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Microblade technology is a period of technological development marked by the creation and use of small stone blades, which are produced by chipping silica-rich stones like chert, quartz, or obsidian. Blades are a specialized type of lithic flake that are at least twice as long as they are wide[1]. An alternate method of defining blades focuses on production features, including parallel lateral edges and dorsal scars, a lack of cortex, a prepared platform with a broad angle, and a proximal bulb of percussion[2]. Microblades are generally less than 50 mm long in their finished state[3].

History

This technology was developed first in Northern China during the Upper Palaeolithic period, perhaps as early as 30,000 years ago. Because microblade technology is economical (using less raw material than other technologies), relatively easy to make, and extremely portable, it soon came into widespread use over vast parts of northern Asia and northeastern Siberia during and after the Ice Age. Microblade technology was very efficient for hunting because it used light, barbed spears. The barbs would open wounds and the resulting blood loss would kill the prey faster and with less loss of hunting equipment than traditional spears.

The first Native Americans brought this technology with them across the Bering Land Bridge to North America. At leat six independent Native American groups used microblade technology, including Poverty Point/Jaketown, Hopewell culture, Tikal Maya, Northwest Coast people. Specialized craftspeople manufactured millions of microblades in the Mississippian chiefdom of Cahokia, in Illinois [4], as did Chumash (tribe) craftspeople in California's Northern Channel Islands. In both of these cases, microblades were sharpened to a point and attached to the end of sticks, creating microdrills. These microdrills were used to drill holes in marine shells to create beads. Shell beads were used as money among the Chumash, and as a result microblades were a vital part of the Chumash economy.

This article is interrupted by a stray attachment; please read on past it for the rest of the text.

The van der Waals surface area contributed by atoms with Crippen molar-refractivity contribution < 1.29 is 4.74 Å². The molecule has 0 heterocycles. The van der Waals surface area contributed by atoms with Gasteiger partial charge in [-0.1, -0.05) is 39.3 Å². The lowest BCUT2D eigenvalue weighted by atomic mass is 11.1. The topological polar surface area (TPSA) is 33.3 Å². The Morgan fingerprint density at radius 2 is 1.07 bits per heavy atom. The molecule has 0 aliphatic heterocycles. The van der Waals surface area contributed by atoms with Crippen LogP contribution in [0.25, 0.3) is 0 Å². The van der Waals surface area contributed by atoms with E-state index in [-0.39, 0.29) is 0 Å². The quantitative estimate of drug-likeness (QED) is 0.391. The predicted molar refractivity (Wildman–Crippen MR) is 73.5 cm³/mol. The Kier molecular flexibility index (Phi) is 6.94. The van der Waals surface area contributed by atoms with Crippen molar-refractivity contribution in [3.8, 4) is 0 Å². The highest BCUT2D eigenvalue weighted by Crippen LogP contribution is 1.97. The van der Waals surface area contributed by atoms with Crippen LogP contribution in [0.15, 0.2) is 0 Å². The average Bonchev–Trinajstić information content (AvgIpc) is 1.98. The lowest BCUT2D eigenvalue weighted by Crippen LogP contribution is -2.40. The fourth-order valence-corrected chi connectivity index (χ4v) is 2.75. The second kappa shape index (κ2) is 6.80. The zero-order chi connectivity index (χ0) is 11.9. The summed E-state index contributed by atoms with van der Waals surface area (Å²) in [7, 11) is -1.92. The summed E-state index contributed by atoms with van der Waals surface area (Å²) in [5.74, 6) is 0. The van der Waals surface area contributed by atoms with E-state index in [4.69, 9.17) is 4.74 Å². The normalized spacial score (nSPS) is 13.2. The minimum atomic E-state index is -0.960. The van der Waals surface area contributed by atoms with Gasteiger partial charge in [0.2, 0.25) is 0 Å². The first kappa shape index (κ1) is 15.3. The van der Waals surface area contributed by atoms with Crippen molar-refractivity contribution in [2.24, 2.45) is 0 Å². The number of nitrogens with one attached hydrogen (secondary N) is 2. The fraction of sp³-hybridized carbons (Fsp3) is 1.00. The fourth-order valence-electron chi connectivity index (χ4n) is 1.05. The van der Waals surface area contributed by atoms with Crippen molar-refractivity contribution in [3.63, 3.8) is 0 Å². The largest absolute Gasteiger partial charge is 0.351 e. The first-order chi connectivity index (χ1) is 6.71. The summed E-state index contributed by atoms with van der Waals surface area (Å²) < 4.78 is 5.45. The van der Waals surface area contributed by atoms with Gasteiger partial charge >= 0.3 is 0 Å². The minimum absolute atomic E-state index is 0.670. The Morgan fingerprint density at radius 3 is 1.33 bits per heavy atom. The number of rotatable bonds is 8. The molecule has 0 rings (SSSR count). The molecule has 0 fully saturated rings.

References

  1. ^ Crabtree, Don E. (1972). An introduction to flintworking, (Occasional papers of the Idaho State University Museum, no. 28). Pocatello, Idaho: Idaho State University Museum.  
  2. ^ Johnson, Jay K. (1983). Poverty Point Period Blade Technology in the Yazoo Basin, Mississippi. Lithic Technology.  
  3. ^ Arnold, Jeanne E. (1987). Craft Specialization in the Prehistoric Channel Islands, California. Berkeley, California: University of California Press.  
  4. ^ Yerkes, Richard W.. Microwear, Microdrills, and Mississippian Craft Specialization. Society for American Archaeology.  
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